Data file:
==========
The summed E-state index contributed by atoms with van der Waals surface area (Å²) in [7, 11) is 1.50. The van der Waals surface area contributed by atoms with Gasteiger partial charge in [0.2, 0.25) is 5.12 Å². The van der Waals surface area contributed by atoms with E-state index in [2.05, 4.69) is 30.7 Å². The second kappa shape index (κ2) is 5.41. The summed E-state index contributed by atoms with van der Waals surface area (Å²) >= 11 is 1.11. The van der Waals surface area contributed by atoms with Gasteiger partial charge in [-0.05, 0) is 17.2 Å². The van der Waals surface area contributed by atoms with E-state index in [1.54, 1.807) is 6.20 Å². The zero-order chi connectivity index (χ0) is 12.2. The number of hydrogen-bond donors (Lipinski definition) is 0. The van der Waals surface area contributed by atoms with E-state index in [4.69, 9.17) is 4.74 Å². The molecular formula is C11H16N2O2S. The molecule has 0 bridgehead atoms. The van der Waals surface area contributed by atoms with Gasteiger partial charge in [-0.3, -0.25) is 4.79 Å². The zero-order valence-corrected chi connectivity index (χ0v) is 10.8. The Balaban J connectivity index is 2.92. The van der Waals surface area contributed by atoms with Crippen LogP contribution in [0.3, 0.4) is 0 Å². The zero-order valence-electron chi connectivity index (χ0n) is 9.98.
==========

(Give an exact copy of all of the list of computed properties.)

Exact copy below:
The summed E-state index contributed by atoms with van der Waals surface area (Å²) in [7, 11) is 1.50. The van der Waals surface area contributed by atoms with Gasteiger partial charge in [0.2, 0.25) is 5.12 Å². The van der Waals surface area contributed by atoms with E-state index in [2.05, 4.69) is 30.7 Å². The second kappa shape index (κ2) is 5.41. The summed E-state index contributed by atoms with van der Waals surface area (Å²) >= 11 is 1.11. The van der Waals surface area contributed by atoms with Gasteiger partial charge in [-0.05, 0) is 17.2 Å². The van der Waals surface area contributed by atoms with E-state index in [1.54, 1.807) is 6.20 Å². The zero-order chi connectivity index (χ0) is 12.2. The number of hydrogen-bond donors (Lipinski definition) is 0. The van der Waals surface area contributed by atoms with E-state index in [4.69, 9.17) is 4.74 Å². The molecular formula is C11H16N2O2S. The molecule has 0 bridgehead atoms. The van der Waals surface area contributed by atoms with Gasteiger partial charge in [-0.3, -0.25) is 4.79 Å². The zero-order valence-corrected chi connectivity index (χ0v) is 10.8. The Balaban J connectivity index is 2.92. The van der Waals surface area contributed by atoms with Crippen LogP contribution in [0.3, 0.4) is 0 Å². The zero-order valence-electron chi connectivity index (χ0n) is 9.98.